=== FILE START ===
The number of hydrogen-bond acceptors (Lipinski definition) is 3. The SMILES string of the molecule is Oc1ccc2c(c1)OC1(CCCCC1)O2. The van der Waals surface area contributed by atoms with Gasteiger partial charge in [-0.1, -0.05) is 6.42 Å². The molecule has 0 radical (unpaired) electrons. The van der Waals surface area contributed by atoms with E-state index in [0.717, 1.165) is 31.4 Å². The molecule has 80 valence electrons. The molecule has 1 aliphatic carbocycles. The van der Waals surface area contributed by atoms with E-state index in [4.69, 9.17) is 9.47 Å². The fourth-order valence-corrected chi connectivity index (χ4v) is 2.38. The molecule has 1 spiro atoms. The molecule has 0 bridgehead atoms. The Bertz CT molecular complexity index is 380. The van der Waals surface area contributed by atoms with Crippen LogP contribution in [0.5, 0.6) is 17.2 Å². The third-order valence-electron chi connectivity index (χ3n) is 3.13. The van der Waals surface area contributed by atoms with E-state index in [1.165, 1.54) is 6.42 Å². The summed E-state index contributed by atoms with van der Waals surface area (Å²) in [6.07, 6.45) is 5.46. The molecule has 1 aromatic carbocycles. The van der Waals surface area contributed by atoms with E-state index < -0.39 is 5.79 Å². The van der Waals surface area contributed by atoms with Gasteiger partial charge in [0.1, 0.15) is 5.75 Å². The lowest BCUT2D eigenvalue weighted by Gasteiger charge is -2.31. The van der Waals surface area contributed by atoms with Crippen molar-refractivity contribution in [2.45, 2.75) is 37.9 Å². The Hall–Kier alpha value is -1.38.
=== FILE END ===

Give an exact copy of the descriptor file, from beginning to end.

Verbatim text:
The number of hydrogen-bond acceptors (Lipinski definition) is 3. The SMILES string of the molecule is Oc1ccc2c(c1)OC1(CCCCC1)O2. The van der Waals surface area contributed by atoms with Gasteiger partial charge in [-0.1, -0.05) is 6.42 Å². The molecule has 0 radical (unpaired) electrons. The van der Waals surface area contributed by atoms with E-state index in [0.717, 1.165) is 31.4 Å². The molecule has 80 valence electrons. The molecule has 1 aliphatic carbocycles. The van der Waals surface area contributed by atoms with E-state index in [4.69, 9.17) is 9.47 Å². The fourth-order valence-corrected chi connectivity index (χ4v) is 2.38. The molecule has 1 spiro atoms. The molecule has 0 bridgehead atoms. The Bertz CT molecular complexity index is 380. The van der Waals surface area contributed by atoms with Crippen LogP contribution in [0.5, 0.6) is 17.2 Å². The third-order valence-electron chi connectivity index (χ3n) is 3.13. The van der Waals surface area contributed by atoms with E-state index in [1.165, 1.54) is 6.42 Å². The summed E-state index contributed by atoms with van der Waals surface area (Å²) in [6.07, 6.45) is 5.46. The molecule has 1 aromatic carbocycles. The van der Waals surface area contributed by atoms with E-state index < -0.39 is 5.79 Å². The van der Waals surface area contributed by atoms with Gasteiger partial charge in [0.1, 0.15) is 5.75 Å². The lowest BCUT2D eigenvalue weighted by Gasteiger charge is -2.31. The van der Waals surface area contributed by atoms with Crippen molar-refractivity contribution in [2.45, 2.75) is 37.9 Å². The Hall–Kier alpha value is -1.38.